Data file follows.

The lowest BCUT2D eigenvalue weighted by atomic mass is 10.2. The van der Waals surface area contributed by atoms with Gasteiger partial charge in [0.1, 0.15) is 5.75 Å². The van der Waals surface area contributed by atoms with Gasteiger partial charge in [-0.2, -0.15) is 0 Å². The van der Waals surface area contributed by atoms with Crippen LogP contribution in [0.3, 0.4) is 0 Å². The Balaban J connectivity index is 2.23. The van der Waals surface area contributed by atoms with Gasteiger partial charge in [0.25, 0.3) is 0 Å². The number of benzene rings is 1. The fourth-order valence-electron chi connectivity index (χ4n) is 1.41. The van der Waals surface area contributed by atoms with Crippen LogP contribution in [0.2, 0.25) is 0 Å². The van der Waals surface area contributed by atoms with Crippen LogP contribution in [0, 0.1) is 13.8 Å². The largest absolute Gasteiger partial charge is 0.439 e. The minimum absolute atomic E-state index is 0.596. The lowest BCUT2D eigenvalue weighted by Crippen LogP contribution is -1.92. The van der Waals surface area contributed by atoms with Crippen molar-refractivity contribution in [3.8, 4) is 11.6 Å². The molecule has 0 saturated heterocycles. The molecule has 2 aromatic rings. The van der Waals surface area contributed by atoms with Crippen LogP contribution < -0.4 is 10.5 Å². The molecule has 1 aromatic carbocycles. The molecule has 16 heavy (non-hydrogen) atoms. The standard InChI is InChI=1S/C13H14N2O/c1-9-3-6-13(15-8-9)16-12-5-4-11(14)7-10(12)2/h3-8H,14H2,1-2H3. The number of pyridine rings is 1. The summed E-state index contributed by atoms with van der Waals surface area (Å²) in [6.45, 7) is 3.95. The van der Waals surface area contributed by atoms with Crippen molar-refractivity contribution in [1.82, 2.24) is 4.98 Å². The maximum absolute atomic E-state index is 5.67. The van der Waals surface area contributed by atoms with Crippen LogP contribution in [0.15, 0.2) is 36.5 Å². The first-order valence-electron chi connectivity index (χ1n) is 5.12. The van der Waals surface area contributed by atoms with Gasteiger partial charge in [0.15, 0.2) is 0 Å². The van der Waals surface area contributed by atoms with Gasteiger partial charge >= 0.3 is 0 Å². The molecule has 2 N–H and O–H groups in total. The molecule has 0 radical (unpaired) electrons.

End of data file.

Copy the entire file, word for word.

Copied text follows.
The lowest BCUT2D eigenvalue weighted by atomic mass is 10.2. The van der Waals surface area contributed by atoms with Gasteiger partial charge in [0.1, 0.15) is 5.75 Å². The van der Waals surface area contributed by atoms with Gasteiger partial charge in [-0.2, -0.15) is 0 Å². The van der Waals surface area contributed by atoms with Crippen LogP contribution in [0.3, 0.4) is 0 Å². The Balaban J connectivity index is 2.23. The van der Waals surface area contributed by atoms with Gasteiger partial charge in [0.25, 0.3) is 0 Å². The number of benzene rings is 1. The fourth-order valence-electron chi connectivity index (χ4n) is 1.41. The van der Waals surface area contributed by atoms with Crippen LogP contribution in [0.2, 0.25) is 0 Å². The van der Waals surface area contributed by atoms with Crippen LogP contribution in [0, 0.1) is 13.8 Å². The largest absolute Gasteiger partial charge is 0.439 e. The minimum absolute atomic E-state index is 0.596. The lowest BCUT2D eigenvalue weighted by Crippen LogP contribution is -1.92. The van der Waals surface area contributed by atoms with Crippen molar-refractivity contribution in [3.8, 4) is 11.6 Å². The molecule has 0 saturated heterocycles. The molecule has 2 aromatic rings. The van der Waals surface area contributed by atoms with Crippen LogP contribution < -0.4 is 10.5 Å². The molecule has 1 aromatic carbocycles. The molecule has 16 heavy (non-hydrogen) atoms. The standard InChI is InChI=1S/C13H14N2O/c1-9-3-6-13(15-8-9)16-12-5-4-11(14)7-10(12)2/h3-8H,14H2,1-2H3. The number of pyridine rings is 1. The summed E-state index contributed by atoms with van der Waals surface area (Å²) in [6.45, 7) is 3.95. The van der Waals surface area contributed by atoms with Crippen molar-refractivity contribution in [1.82, 2.24) is 4.98 Å². The maximum absolute atomic E-state index is 5.67. The van der Waals surface area contributed by atoms with Crippen LogP contribution in [0.15, 0.2) is 36.5 Å². The first-order valence-electron chi connectivity index (χ1n) is 5.12. The van der Waals surface area contributed by atoms with Gasteiger partial charge in [0.15, 0.2) is 0 Å². The van der Waals surface area contributed by atoms with Gasteiger partial charge >= 0.3 is 0 Å². The molecule has 2 N–H and O–H groups in total. The molecule has 0 radical (unpaired) electrons.